Knitting Nannas

As 2017 drew to a close the climate movement had much to celebrate. Hard fought campaigns directed at potential financial backers had resulted in Adani’s Carmichael coalmine being a far less certain prospect as one by one financial options dissolved.

With major financial institutions in Australia and overseas ruling out support for the project, Adani had pinned its hopes on China as a possible funding source as well as a market for Galilee Basin coal. In spite of the Australian government oiling the wheels for a deal, all major Chinese banks backed away in the end.

AGL CEO Andrew Vesey likes to paint himself as a sort of “greenie” who is shifting the company in the right direction in these “carbon constrained” times.

A couple of hundred people rallied outside NSW parliament house and several dozen locked onto its fence in an action advertised as The World's Biggest Lock-on.

The rally was called in opposition to the recently passed anti-protest law that carries up to seven years' in jail for “unlawful protest” — such as blockading a CSG drill site.

The Illawarra Knitting Nannas Against Gas (IKNAG) held a knit-in outside the office of the federal deputy leader of the ALP, Tanya Plibersek, in Sydney on May 16.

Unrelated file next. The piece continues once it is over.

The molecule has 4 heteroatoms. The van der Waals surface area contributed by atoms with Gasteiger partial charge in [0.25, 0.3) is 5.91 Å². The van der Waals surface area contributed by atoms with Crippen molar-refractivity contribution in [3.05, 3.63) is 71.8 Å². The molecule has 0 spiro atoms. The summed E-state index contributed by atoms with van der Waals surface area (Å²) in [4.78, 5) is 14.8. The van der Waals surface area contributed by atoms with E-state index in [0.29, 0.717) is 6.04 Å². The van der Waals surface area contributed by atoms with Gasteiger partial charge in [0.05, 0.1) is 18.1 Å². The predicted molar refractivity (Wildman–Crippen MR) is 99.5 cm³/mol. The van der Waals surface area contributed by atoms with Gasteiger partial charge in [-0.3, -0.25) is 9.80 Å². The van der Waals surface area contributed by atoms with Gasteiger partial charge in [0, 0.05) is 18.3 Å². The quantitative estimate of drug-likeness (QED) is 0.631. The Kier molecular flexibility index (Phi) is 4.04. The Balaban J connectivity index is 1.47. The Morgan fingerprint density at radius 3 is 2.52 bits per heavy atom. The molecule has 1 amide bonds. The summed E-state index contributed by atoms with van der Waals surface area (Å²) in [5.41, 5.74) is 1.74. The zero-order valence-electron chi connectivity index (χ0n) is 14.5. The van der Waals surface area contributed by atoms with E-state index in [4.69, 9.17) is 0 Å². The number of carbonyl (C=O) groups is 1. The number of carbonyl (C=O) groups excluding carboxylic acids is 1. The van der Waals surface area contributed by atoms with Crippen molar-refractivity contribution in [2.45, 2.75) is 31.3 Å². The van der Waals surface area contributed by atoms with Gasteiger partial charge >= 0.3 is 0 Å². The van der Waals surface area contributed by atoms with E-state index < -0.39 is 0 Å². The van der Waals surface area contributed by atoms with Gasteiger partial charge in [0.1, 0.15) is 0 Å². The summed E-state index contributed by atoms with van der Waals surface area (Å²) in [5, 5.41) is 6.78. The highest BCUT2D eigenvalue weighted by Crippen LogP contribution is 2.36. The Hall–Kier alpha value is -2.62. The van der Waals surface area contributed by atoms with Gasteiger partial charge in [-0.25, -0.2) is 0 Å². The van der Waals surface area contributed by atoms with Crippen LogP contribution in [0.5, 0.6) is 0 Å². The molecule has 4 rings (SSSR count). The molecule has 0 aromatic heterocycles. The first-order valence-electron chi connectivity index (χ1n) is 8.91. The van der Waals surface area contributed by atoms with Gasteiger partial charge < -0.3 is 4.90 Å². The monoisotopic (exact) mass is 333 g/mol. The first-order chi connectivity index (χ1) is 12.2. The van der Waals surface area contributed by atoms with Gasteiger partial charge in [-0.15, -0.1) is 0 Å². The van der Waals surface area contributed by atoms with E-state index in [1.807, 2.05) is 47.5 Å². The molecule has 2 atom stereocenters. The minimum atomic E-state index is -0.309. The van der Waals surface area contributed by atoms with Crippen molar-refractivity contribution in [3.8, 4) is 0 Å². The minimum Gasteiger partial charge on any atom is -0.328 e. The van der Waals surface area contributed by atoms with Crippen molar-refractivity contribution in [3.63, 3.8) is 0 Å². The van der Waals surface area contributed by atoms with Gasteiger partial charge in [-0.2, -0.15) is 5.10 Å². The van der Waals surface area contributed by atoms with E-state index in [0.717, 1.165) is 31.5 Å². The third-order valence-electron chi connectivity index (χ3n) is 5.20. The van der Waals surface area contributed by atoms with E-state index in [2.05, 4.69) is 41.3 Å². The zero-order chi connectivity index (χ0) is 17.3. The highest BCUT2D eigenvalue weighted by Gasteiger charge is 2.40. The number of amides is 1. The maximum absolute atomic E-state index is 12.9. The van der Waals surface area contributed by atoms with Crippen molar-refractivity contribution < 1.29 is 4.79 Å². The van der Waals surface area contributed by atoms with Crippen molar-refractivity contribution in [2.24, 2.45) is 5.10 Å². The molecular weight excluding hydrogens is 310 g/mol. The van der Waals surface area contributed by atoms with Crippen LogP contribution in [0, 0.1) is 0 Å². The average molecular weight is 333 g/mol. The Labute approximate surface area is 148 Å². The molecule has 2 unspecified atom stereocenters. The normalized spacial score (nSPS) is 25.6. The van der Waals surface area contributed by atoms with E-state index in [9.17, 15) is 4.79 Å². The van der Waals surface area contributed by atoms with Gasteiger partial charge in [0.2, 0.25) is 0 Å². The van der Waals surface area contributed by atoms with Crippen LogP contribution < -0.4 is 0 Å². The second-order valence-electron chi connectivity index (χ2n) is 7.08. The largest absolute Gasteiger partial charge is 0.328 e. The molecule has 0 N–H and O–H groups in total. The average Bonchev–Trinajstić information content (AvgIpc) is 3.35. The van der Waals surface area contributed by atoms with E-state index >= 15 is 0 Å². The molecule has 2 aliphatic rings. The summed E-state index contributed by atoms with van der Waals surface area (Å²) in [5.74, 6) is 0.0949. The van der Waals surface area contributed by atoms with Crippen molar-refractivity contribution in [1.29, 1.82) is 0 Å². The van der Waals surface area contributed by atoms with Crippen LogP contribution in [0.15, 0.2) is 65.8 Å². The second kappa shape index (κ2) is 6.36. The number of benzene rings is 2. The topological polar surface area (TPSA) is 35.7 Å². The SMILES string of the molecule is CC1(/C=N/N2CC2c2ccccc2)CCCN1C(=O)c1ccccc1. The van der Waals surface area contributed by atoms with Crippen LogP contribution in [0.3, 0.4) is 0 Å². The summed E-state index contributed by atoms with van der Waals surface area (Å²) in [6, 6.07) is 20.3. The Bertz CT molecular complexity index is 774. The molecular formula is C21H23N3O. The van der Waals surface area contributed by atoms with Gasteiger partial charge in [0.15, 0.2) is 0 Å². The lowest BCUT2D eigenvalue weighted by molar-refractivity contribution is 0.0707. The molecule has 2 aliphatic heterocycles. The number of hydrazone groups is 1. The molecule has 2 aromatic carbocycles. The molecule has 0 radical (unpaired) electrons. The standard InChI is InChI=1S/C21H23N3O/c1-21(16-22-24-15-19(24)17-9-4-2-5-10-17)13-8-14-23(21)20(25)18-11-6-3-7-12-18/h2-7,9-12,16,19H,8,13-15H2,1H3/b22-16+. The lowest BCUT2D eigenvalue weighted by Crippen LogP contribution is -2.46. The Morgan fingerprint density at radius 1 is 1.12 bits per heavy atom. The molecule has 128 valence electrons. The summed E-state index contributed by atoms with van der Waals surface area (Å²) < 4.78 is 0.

IKNAG's Annie Malow contacted Plibersek with two questions asking for "yes" or "no" answers.

The first was: Do you support a ban on CSG mining in drinking water catchment? The second was: Would you move legislation for such a ban?

Plibersek was not in her office, but two of her staffers came out offering the Nannas several balls of wool — all the wrong colours.

About 100 protesters, adorned in yellow and black berets, skirts, scarves, blouses, dresses and umbrellas gathered outside the Santos HQ near Circular Quay on May 4 to tell Santos to frack off from the Pilliga, near Narrabri. With them, sitting in a nearby tree, was a huge koala — symbolising one the endangered species whose habitat is being destroyed.

Protests were also held in Brisbane, Newcastle and at the company’s headquarters in Adelaide where the new CEO was fronting his first AGM. Santos has lost more than $1 billion on its coal seam gas (CSG) project at Narrabri.

The Illawarra Knitting Nannas Against Gas (I KNAG), held a "knit-in", in Edgecliff in Sydney, at the office of Prime Minister Malcolm Turnbull on March 21.

He was not there and had not answered the two simple questions the Nannas had left him earlier. “Do you support a ban on coal seam gas (CSG) mining in drinking water catchments?" and “Would you move federal legislation to enact a ban on CSG mining in drinking water catchments?”

Hundreds of people from across NSW gathered outside AGL's HQ on September 2 to mark the 100th week of a protest first initiated by Camden residents angry that AGL is allowed to frack near their homes. AGL first started fracking in Camden, south west Sydney, in 2001.

Speakers included Jennifer Schoelpple; Anne Thompson, an original Knitting Nanna from the Northern Rivers; Greens MP Jeremy Buckingham; and Julie Lyford, president of Groundswell Gloucester.

Subscribe to Knitting Nannas